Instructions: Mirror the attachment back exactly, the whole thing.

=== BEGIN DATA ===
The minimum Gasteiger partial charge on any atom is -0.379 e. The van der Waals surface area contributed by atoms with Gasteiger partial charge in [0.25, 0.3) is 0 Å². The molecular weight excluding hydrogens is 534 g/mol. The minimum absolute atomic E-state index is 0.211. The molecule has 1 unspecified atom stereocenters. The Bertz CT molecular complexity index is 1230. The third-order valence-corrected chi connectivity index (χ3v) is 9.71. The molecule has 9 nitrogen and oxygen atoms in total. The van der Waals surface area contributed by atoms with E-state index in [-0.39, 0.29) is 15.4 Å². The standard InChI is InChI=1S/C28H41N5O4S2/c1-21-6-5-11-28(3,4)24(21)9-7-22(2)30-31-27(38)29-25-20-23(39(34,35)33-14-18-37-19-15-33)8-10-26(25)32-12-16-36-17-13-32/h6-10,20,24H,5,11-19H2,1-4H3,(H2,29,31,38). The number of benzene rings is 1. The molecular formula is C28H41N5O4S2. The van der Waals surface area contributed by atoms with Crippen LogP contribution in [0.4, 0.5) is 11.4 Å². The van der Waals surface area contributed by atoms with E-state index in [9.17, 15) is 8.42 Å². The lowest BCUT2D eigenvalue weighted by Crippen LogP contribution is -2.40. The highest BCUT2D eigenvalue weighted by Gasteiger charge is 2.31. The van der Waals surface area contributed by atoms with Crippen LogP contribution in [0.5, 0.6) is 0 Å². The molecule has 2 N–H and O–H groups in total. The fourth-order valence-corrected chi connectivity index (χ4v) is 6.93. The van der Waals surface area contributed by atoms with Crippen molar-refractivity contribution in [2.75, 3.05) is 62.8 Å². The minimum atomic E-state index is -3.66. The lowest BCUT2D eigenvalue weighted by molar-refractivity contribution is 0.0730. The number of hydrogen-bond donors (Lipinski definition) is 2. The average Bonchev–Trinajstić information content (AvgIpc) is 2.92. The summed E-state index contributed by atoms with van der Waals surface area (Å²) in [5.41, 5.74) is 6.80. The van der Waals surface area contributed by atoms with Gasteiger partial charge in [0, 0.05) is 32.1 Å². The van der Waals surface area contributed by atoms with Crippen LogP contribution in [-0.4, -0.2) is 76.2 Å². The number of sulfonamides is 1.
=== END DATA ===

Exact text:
The minimum Gasteiger partial charge on any atom is -0.379 e. The van der Waals surface area contributed by atoms with Gasteiger partial charge in [0.25, 0.3) is 0 Å². The molecular weight excluding hydrogens is 534 g/mol. The minimum absolute atomic E-state index is 0.211. The molecule has 1 unspecified atom stereocenters. The Bertz CT molecular complexity index is 1230. The third-order valence-corrected chi connectivity index (χ3v) is 9.71. The molecule has 9 nitrogen and oxygen atoms in total. The van der Waals surface area contributed by atoms with E-state index in [-0.39, 0.29) is 15.4 Å². The standard InChI is InChI=1S/C28H41N5O4S2/c1-21-6-5-11-28(3,4)24(21)9-7-22(2)30-31-27(38)29-25-20-23(39(34,35)33-14-18-37-19-15-33)8-10-26(25)32-12-16-36-17-13-32/h6-10,20,24H,5,11-19H2,1-4H3,(H2,29,31,38). The number of benzene rings is 1. The molecular formula is C28H41N5O4S2. The van der Waals surface area contributed by atoms with Crippen LogP contribution in [0.4, 0.5) is 11.4 Å². The van der Waals surface area contributed by atoms with E-state index in [9.17, 15) is 8.42 Å². The lowest BCUT2D eigenvalue weighted by Crippen LogP contribution is -2.40. The highest BCUT2D eigenvalue weighted by Gasteiger charge is 2.31. The van der Waals surface area contributed by atoms with Crippen LogP contribution in [0.5, 0.6) is 0 Å². The molecule has 2 N–H and O–H groups in total. The fourth-order valence-corrected chi connectivity index (χ4v) is 6.93. The van der Waals surface area contributed by atoms with Crippen molar-refractivity contribution in [2.75, 3.05) is 62.8 Å². The minimum atomic E-state index is -3.66. The lowest BCUT2D eigenvalue weighted by molar-refractivity contribution is 0.0730. The number of hydrogen-bond donors (Lipinski definition) is 2. The average Bonchev–Trinajstić information content (AvgIpc) is 2.92. The summed E-state index contributed by atoms with van der Waals surface area (Å²) in [5.41, 5.74) is 6.80. The van der Waals surface area contributed by atoms with Gasteiger partial charge in [0, 0.05) is 32.1 Å². The van der Waals surface area contributed by atoms with Crippen LogP contribution in [-0.4, -0.2) is 76.2 Å². The number of sulfonamides is 1.